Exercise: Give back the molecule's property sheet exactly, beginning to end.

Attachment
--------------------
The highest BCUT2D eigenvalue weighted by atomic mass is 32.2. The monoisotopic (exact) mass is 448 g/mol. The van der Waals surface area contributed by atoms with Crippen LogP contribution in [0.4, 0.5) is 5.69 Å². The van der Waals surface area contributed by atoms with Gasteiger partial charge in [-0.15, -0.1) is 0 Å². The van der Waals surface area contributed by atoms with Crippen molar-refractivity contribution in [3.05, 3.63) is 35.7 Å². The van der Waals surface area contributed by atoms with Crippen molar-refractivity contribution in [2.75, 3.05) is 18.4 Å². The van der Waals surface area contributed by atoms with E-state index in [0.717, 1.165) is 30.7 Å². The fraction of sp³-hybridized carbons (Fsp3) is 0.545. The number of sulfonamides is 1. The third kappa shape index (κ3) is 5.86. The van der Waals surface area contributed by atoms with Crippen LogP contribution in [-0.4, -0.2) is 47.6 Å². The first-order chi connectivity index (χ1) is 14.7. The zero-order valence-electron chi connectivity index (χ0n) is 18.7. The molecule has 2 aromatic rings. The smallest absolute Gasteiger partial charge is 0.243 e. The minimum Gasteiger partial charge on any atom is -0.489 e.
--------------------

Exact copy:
The highest BCUT2D eigenvalue weighted by atomic mass is 32.2. The monoisotopic (exact) mass is 448 g/mol. The van der Waals surface area contributed by atoms with Crippen LogP contribution in [0.4, 0.5) is 5.69 Å². The van der Waals surface area contributed by atoms with Gasteiger partial charge in [-0.15, -0.1) is 0 Å². The van der Waals surface area contributed by atoms with Crippen molar-refractivity contribution in [3.05, 3.63) is 35.7 Å². The van der Waals surface area contributed by atoms with Crippen molar-refractivity contribution in [2.75, 3.05) is 18.4 Å². The van der Waals surface area contributed by atoms with E-state index in [0.717, 1.165) is 30.7 Å². The fraction of sp³-hybridized carbons (Fsp3) is 0.545. The number of sulfonamides is 1. The third kappa shape index (κ3) is 5.86. The van der Waals surface area contributed by atoms with Crippen LogP contribution in [-0.4, -0.2) is 47.6 Å². The first-order chi connectivity index (χ1) is 14.7. The zero-order valence-electron chi connectivity index (χ0n) is 18.7. The molecule has 2 aromatic rings. The smallest absolute Gasteiger partial charge is 0.243 e. The minimum Gasteiger partial charge on any atom is -0.489 e.